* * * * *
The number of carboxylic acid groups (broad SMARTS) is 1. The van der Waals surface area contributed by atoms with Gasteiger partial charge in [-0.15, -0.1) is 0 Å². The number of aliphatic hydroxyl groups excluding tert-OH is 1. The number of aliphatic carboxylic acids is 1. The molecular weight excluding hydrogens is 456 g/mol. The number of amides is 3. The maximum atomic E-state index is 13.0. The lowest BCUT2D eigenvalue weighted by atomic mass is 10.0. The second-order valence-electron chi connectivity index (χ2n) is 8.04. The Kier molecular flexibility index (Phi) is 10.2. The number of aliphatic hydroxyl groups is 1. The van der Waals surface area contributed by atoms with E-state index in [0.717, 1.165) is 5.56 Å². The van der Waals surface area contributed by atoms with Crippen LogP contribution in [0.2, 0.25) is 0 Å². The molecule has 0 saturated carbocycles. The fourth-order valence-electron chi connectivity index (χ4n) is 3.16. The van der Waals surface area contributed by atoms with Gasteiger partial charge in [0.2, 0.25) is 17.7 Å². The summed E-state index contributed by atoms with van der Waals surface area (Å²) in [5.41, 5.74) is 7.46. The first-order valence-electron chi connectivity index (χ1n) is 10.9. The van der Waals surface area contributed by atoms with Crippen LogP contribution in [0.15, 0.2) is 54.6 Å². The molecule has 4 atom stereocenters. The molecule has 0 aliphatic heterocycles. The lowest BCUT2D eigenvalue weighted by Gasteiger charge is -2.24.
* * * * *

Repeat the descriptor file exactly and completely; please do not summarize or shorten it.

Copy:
The number of carboxylic acid groups (broad SMARTS) is 1. The van der Waals surface area contributed by atoms with Gasteiger partial charge in [-0.15, -0.1) is 0 Å². The number of aliphatic hydroxyl groups excluding tert-OH is 1. The number of aliphatic carboxylic acids is 1. The molecular weight excluding hydrogens is 456 g/mol. The number of amides is 3. The maximum atomic E-state index is 13.0. The lowest BCUT2D eigenvalue weighted by atomic mass is 10.0. The second-order valence-electron chi connectivity index (χ2n) is 8.04. The Kier molecular flexibility index (Phi) is 10.2. The number of aliphatic hydroxyl groups is 1. The van der Waals surface area contributed by atoms with E-state index in [0.717, 1.165) is 5.56 Å². The van der Waals surface area contributed by atoms with Crippen LogP contribution in [0.2, 0.25) is 0 Å². The molecule has 0 saturated carbocycles. The fourth-order valence-electron chi connectivity index (χ4n) is 3.16. The van der Waals surface area contributed by atoms with Gasteiger partial charge in [0.2, 0.25) is 17.7 Å². The summed E-state index contributed by atoms with van der Waals surface area (Å²) in [5.41, 5.74) is 7.46. The first-order valence-electron chi connectivity index (χ1n) is 10.9. The van der Waals surface area contributed by atoms with Crippen LogP contribution in [0.15, 0.2) is 54.6 Å². The molecule has 4 atom stereocenters. The molecule has 0 aliphatic heterocycles. The lowest BCUT2D eigenvalue weighted by Gasteiger charge is -2.24.